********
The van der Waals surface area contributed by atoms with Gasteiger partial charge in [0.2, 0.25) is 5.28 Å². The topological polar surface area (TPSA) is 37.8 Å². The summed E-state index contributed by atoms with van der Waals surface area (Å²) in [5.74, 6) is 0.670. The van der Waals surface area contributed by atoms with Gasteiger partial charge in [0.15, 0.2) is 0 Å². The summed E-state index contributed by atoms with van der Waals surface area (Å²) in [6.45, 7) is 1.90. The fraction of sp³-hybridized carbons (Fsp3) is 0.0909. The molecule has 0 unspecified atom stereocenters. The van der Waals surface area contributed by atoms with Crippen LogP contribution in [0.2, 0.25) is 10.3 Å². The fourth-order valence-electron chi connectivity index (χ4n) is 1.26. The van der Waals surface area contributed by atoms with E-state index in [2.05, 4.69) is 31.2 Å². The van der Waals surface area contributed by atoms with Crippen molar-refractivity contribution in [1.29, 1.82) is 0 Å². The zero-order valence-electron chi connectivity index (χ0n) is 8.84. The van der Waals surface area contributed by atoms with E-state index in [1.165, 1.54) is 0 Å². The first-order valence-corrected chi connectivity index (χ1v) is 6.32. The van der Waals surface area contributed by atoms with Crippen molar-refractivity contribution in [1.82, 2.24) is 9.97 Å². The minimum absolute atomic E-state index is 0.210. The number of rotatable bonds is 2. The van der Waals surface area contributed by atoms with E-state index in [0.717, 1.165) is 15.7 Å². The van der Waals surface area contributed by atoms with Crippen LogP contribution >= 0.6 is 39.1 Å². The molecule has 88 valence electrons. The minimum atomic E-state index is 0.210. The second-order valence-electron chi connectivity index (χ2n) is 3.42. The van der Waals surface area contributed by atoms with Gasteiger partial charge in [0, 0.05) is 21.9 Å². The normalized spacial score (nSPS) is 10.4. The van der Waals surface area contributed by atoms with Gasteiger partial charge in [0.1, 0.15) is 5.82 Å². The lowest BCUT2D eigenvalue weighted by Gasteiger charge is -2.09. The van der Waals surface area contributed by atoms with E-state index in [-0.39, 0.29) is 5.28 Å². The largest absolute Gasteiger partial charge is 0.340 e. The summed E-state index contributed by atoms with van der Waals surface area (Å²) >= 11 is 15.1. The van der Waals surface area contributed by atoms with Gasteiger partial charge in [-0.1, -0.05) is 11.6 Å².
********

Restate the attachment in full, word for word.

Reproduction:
The van der Waals surface area contributed by atoms with Gasteiger partial charge in [0.2, 0.25) is 5.28 Å². The topological polar surface area (TPSA) is 37.8 Å². The summed E-state index contributed by atoms with van der Waals surface area (Å²) in [5.74, 6) is 0.670. The van der Waals surface area contributed by atoms with Gasteiger partial charge in [0.15, 0.2) is 0 Å². The summed E-state index contributed by atoms with van der Waals surface area (Å²) in [6.45, 7) is 1.90. The fraction of sp³-hybridized carbons (Fsp3) is 0.0909. The molecule has 0 unspecified atom stereocenters. The van der Waals surface area contributed by atoms with Crippen LogP contribution in [0.2, 0.25) is 10.3 Å². The fourth-order valence-electron chi connectivity index (χ4n) is 1.26. The van der Waals surface area contributed by atoms with E-state index in [2.05, 4.69) is 31.2 Å². The van der Waals surface area contributed by atoms with Crippen molar-refractivity contribution in [1.29, 1.82) is 0 Å². The zero-order valence-electron chi connectivity index (χ0n) is 8.84. The van der Waals surface area contributed by atoms with E-state index in [1.165, 1.54) is 0 Å². The first-order valence-corrected chi connectivity index (χ1v) is 6.32. The van der Waals surface area contributed by atoms with Crippen molar-refractivity contribution in [1.82, 2.24) is 9.97 Å². The minimum absolute atomic E-state index is 0.210. The number of rotatable bonds is 2. The van der Waals surface area contributed by atoms with E-state index in [0.717, 1.165) is 15.7 Å². The van der Waals surface area contributed by atoms with Crippen LogP contribution >= 0.6 is 39.1 Å². The molecule has 88 valence electrons. The minimum atomic E-state index is 0.210. The second-order valence-electron chi connectivity index (χ2n) is 3.42. The van der Waals surface area contributed by atoms with Gasteiger partial charge in [0, 0.05) is 21.9 Å². The normalized spacial score (nSPS) is 10.4. The van der Waals surface area contributed by atoms with Gasteiger partial charge in [0.1, 0.15) is 5.82 Å². The lowest BCUT2D eigenvalue weighted by Gasteiger charge is -2.09. The van der Waals surface area contributed by atoms with E-state index in [-0.39, 0.29) is 5.28 Å². The largest absolute Gasteiger partial charge is 0.340 e. The summed E-state index contributed by atoms with van der Waals surface area (Å²) >= 11 is 15.1. The van der Waals surface area contributed by atoms with Gasteiger partial charge in [-0.1, -0.05) is 11.6 Å².